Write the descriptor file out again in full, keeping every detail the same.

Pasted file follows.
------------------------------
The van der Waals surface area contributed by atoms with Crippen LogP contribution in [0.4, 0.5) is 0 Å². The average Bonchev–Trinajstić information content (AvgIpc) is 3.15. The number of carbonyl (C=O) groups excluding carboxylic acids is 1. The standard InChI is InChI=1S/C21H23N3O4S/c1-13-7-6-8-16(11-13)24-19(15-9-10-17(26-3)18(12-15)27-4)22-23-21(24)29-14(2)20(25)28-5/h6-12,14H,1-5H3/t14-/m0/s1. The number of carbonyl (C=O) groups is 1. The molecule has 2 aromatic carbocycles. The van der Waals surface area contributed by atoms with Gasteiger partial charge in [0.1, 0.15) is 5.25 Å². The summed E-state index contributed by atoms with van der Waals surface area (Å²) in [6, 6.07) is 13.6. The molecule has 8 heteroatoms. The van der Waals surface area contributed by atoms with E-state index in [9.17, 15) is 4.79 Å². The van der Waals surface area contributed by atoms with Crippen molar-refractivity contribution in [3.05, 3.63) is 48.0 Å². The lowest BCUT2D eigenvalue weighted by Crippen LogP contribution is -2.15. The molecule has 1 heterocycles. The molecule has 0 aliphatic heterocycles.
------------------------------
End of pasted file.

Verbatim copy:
The van der Waals surface area contributed by atoms with Crippen LogP contribution in [0.4, 0.5) is 0 Å². The average Bonchev–Trinajstić information content (AvgIpc) is 3.15. The number of carbonyl (C=O) groups excluding carboxylic acids is 1. The standard InChI is InChI=1S/C21H23N3O4S/c1-13-7-6-8-16(11-13)24-19(15-9-10-17(26-3)18(12-15)27-4)22-23-21(24)29-14(2)20(25)28-5/h6-12,14H,1-5H3/t14-/m0/s1. The number of carbonyl (C=O) groups is 1. The molecule has 2 aromatic carbocycles. The van der Waals surface area contributed by atoms with Gasteiger partial charge in [0.1, 0.15) is 5.25 Å². The summed E-state index contributed by atoms with van der Waals surface area (Å²) in [6, 6.07) is 13.6. The molecule has 8 heteroatoms. The van der Waals surface area contributed by atoms with E-state index in [9.17, 15) is 4.79 Å². The van der Waals surface area contributed by atoms with Crippen molar-refractivity contribution in [3.05, 3.63) is 48.0 Å². The lowest BCUT2D eigenvalue weighted by Crippen LogP contribution is -2.15. The molecule has 1 heterocycles. The molecule has 0 aliphatic heterocycles.